Tree Rings, Varves, and Carbon 14 Dates Refute Young-Earth Creationism
(C) Glen J. Kuban, 2012 - 2019
Most young-earth creationists (YECs) hold that the earth was created about 6,000 years ago, and that the "Genesis Flood"
was a violent global deluge that took place only a few thousands years ago. However, many studies involving tree rings,
varves (fine sedimentary layers in lakes), coral
growth, and carbon dating yield far older dates. Even more problematic for YECs, these and other independent methods correlate well
with each other, confirming their general accuracy, and dramatically refuting the YEC viewpoint. YEC ojections to each of the methods are
found to be ill-founded or minor. None are effective in explaining overall patterns in any of the individual methods, let alone the
essential correlation among the different dating methods.
Dendrochronology, the study of tree rings, has been a thorn in the side of young-earth creationists. A number of thorough,
extensive tree ring studies involving thousands of trees (of overlapping ages) at multiple sites
and different tree species have doumented reliable chronologies extending beyond 10,000 years (Aardsma, 1993), with some
extending beyond 12,400 years (Friedrich et all, 2004).
Some YECs have suggested these figures may be inflated because some years can show multiple rings. However, Gerald Aardsma
(1990, 1993), carefully reviewed the scientific literature on the subject, which included extensive ring data from
multiple sites and multiple tree types (overlapping semi-fossilized trees). He found that reliable and cross-checked
tree ring series extend back to at least 11,300 ago. He further found that these results were strongly correlated
with C14 dates (providing good confirmation that both were sound), and that the occassional missing or extra rings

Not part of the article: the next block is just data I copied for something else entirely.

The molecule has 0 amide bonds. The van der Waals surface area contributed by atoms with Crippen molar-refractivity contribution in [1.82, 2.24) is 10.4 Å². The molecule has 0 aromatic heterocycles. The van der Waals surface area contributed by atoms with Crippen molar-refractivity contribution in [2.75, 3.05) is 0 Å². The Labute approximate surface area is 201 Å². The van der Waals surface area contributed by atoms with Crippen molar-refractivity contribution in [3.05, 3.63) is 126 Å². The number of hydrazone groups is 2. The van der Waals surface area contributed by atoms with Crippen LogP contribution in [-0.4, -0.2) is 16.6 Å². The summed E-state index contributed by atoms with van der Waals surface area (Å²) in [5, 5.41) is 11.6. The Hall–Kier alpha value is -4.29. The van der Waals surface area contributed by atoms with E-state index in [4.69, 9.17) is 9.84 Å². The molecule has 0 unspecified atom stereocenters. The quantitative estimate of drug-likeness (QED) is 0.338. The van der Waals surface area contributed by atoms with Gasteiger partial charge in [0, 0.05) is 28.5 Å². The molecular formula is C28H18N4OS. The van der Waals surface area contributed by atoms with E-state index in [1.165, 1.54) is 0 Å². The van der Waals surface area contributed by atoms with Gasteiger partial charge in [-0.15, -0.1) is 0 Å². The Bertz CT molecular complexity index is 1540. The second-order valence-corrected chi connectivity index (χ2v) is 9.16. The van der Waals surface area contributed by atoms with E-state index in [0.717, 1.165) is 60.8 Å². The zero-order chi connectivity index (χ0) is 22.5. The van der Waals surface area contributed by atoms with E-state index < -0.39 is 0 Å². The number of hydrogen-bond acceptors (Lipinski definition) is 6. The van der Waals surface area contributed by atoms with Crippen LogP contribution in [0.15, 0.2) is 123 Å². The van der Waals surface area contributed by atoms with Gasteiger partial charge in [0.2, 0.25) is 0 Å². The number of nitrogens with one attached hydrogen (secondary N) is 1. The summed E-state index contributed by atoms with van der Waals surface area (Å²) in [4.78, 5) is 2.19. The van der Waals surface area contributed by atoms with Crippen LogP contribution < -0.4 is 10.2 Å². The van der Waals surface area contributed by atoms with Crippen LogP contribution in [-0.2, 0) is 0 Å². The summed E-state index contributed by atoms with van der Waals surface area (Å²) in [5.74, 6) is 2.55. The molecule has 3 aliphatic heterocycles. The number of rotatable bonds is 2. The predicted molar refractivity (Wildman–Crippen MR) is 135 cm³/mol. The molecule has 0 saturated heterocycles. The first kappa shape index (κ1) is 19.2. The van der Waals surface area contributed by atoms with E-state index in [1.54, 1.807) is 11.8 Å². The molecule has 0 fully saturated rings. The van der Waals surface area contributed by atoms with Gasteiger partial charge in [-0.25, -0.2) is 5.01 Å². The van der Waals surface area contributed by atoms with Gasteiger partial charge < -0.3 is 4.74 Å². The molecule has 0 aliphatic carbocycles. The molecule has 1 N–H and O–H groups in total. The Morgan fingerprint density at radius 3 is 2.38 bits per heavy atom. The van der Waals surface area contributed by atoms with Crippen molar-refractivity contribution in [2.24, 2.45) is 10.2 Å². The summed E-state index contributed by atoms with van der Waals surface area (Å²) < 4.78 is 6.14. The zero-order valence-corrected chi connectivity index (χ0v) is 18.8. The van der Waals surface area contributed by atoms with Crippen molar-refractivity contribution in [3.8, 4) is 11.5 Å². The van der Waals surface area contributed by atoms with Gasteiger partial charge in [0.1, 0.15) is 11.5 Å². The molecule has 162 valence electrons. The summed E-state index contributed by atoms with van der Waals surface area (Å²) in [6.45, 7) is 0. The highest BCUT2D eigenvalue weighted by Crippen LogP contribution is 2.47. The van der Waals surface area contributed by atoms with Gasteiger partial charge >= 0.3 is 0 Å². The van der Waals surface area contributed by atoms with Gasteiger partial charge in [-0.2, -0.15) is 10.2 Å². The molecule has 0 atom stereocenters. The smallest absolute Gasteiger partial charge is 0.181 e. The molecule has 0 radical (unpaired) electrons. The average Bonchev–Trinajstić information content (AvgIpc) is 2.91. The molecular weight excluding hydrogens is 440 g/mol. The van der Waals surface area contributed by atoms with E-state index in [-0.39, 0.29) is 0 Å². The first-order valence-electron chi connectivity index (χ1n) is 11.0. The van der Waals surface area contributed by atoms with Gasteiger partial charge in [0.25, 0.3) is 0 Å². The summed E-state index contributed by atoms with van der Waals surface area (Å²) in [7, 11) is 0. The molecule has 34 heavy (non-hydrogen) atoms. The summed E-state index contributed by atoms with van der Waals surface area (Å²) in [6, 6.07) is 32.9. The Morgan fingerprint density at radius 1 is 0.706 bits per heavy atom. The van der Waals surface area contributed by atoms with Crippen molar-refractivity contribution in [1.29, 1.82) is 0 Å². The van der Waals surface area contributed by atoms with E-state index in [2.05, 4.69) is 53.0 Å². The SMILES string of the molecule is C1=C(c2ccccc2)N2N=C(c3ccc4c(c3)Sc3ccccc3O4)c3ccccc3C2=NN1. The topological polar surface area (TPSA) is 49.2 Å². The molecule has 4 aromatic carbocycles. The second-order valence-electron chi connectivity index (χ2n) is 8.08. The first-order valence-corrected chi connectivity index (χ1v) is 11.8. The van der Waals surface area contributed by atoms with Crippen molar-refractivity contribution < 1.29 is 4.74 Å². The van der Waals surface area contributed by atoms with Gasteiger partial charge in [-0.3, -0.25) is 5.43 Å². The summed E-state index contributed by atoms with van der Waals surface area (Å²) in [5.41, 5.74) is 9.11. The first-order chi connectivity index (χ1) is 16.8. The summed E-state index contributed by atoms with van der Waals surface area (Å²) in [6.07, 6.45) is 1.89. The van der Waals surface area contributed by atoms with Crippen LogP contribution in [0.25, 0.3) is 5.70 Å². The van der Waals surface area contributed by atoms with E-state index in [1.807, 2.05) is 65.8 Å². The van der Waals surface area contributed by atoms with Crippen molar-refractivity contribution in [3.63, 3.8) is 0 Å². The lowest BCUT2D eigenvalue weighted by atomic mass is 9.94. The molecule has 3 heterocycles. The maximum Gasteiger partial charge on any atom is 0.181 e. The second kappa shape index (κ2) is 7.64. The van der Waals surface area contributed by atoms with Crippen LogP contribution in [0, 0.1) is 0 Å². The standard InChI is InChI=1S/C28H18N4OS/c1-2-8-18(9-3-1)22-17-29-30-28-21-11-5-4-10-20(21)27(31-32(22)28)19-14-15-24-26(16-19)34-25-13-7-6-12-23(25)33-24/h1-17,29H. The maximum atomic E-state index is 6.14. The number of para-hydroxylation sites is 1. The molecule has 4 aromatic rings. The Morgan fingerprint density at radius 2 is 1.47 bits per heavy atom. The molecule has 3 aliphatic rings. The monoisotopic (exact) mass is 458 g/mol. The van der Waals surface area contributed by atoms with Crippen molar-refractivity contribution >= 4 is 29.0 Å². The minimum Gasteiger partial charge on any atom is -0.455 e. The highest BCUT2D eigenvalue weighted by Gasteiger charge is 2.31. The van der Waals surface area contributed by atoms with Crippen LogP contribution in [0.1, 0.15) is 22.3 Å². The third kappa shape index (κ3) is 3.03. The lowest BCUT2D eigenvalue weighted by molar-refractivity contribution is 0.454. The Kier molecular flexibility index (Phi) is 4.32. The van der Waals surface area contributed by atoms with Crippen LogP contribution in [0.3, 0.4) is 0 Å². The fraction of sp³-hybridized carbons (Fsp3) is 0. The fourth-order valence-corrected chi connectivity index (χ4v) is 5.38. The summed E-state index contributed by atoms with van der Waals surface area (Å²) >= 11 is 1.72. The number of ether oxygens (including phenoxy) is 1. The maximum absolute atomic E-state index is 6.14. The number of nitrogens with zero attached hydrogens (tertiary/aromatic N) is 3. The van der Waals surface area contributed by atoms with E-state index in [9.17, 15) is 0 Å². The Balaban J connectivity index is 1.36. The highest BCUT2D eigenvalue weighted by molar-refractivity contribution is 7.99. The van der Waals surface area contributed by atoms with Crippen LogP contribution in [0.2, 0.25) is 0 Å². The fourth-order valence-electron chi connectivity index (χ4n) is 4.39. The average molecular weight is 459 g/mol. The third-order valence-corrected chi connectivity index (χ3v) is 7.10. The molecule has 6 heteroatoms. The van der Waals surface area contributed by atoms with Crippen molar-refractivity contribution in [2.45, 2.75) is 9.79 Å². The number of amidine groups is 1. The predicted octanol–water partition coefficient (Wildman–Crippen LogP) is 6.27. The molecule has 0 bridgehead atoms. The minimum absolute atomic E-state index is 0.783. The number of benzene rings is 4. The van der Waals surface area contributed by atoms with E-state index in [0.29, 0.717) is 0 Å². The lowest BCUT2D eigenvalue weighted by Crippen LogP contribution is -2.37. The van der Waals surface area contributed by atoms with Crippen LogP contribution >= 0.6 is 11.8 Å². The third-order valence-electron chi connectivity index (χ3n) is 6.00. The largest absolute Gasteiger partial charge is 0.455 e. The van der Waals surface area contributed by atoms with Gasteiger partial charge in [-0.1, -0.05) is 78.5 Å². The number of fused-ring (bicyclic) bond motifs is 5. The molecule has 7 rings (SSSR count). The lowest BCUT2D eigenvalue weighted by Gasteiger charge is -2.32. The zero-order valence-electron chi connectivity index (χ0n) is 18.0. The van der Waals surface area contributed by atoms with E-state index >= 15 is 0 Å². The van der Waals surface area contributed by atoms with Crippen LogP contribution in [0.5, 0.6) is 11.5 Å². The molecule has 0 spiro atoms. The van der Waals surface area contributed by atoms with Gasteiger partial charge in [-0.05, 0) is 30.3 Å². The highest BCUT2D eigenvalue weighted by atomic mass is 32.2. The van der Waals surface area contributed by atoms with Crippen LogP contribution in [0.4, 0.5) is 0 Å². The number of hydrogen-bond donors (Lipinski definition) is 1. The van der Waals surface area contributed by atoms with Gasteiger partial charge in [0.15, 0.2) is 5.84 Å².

in some series were well accounted for, and did not apprciably affect the results. He concluded that the Flood (presuming
there was a global flood) must have occurred over 10,000 years ago, and challenged his fellow YECs to frankly
face this evidence. Instead most have ignored or dismissed it. Some heavily criticized Aardsma for his candor, but
none were able to show any significant errors in his analysis or the original studies.
Varves are annual layers of fine sediment that often accumulate in large lakes, and which can be counted in ancient sediment from
prehistoric lakes. Where varves include additional layering from storms or other irregular events, they can generally be
recognized as such. A paper by Kitagawa and Plicht (1998) described cores taken of a lake in Japan. The varves in these cores were
counted back to 45,000 years before present. The plant fragments in the sediments were also
analyzed for C14 dating. Young-earth creationists have argued that neither C14 dating nor varves are valid geologic dating methods. However,
Fig. 1 from their paper, displaying the number of varves on the x-axis and C14 dates oon the y-axiz, shows a near-perfect correlation
between the two methods, back to the limit of the 14C method. The grey points (Calico Basin) show the varve data. Even more
troubling for YECs, both sets of data corrrelate well with tree-ring data and data from coral growth, which are the green data points and red
points respectively. Further explanations on the nature of varves, why they provide concludive evidence against YECism, and why YEC arguments
against them are flawed, see Neyman (2004) and Morton (2003).
Aardsma, G. E. 1993. Tree-ring dating and multiple ring growth per year. Creation Research Society Quarterly, Vol. 29, March 1993, p. 184-189,
Aardsma, G. E. 1990. Radiocarbon, Dendrochronology, and the Date of the Flood. Proceedings of the Second International Conference on Creationism
Vol. II (Pittsburgh: Creation Science Fellowship, p. 1-10.
Friedrich, Michael et al, 2004. "The 12,460-Year Hohenheim Oak and Pine Tree-Ring Chronology from Central Europe."
Radiocarbon, Vol. 46, No. 3, p 1111-1122.
Kitagawa, H. and J. van der Plicht. 1998 (Frb. 20). "Atmospheric radiocarbon calibration to 45,000 yr B.P.:
Late glacial fluctuations and cosmogenic isotope production" Science, v. 279, p. 1187-90,
Morton, G. 2004. Varves and the Global Flood. Web article at:
Neyman, G. 2004. Truth in Geology Series: The Truth About Varves. Old Earth Ministries. Web article at: